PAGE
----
Recycling is an incredibly old and well-known idea, but the trend among most companies these days is: maximize profits at any cost — even if it’s harmful to the environment. Companies don’t want to spend any money on recycling. It’s impossible to get them to spend the smallest amounts of money on anything, if it doesn’t benefit them financially.
Other issues associated with recycling include the seemingly simple process of actually getting the discarded materials to recycling facilities, but Ford decided to implement a policy that encourages Ford dealers to turn in old parts — They charge them for parts that are designated for recycling, and then refund them after they turn them in.
The parts are identified using barcode technology to confirm that they should be put through the Core Recovery Program. I spoke to Mark Bondoni, Global Remanufacturing Strategy Manager of Ford Motor Company about the program for more details.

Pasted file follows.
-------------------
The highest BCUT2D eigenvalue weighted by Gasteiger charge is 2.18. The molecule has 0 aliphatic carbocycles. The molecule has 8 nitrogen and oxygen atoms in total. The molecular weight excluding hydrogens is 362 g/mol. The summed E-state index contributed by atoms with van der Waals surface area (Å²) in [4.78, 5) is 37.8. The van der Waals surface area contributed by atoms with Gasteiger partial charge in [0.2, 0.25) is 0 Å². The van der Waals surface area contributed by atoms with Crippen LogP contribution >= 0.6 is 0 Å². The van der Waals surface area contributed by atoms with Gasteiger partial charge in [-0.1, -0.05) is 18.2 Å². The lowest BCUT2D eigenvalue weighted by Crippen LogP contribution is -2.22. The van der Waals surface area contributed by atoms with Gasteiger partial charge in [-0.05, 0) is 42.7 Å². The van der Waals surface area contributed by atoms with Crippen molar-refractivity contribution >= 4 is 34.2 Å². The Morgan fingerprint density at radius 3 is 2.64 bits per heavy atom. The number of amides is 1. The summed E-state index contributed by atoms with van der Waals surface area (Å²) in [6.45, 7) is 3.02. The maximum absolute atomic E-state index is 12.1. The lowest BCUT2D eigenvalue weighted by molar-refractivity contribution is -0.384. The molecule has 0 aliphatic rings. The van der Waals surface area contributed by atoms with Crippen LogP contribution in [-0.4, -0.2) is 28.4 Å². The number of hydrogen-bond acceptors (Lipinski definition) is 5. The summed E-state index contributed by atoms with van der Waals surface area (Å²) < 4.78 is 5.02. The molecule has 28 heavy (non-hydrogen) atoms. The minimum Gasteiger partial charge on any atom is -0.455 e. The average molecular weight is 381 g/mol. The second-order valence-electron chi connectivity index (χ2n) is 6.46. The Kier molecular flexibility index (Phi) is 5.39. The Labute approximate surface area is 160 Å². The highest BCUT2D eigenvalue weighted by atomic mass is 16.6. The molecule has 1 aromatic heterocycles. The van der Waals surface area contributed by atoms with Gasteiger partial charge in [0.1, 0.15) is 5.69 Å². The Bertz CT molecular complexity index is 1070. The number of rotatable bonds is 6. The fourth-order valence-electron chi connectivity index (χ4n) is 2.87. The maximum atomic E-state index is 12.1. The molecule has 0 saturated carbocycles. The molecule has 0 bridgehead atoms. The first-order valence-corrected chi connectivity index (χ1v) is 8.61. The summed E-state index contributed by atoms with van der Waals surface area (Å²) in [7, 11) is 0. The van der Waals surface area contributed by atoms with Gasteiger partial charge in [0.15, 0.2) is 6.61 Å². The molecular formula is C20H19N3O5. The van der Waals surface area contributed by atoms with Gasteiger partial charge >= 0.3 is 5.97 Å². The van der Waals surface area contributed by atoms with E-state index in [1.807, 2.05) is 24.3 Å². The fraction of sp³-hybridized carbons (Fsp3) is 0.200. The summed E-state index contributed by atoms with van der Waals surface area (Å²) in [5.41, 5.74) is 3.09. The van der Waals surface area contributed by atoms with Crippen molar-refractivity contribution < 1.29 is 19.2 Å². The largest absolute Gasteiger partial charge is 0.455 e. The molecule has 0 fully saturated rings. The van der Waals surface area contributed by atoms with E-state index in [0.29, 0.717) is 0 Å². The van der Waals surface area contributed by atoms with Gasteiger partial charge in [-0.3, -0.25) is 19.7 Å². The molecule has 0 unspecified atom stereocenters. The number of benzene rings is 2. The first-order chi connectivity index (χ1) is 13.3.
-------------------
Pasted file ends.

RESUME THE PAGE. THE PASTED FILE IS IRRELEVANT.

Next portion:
I learned that Ford remanufactures some of those parts, and the rest (especially headlamps and bumpers) are sold for recycling. Ford does this as part of their Core Recovery Program, which has diverted 140 million pounds of vehicle parts from landfills since 2003. This helps to reduce the consumption of new parts, resulting in less oil usage (oil is usually used to manufacture plastics).
Customers can purchase the remanufactured parts from the Core Recovery Program at a lower cost than the new ones, providing them with an economical alternative to buying brand new ones. What sets this apart from selling used parts the traditional way (i.e. scrapping old cars and selling only the good parts) is that broken parts that used part dealers would normally throw away are remanufactured, and put to good use.
Hopefully, this motivates other manufacturers to increase their recycling efforts as much as they can.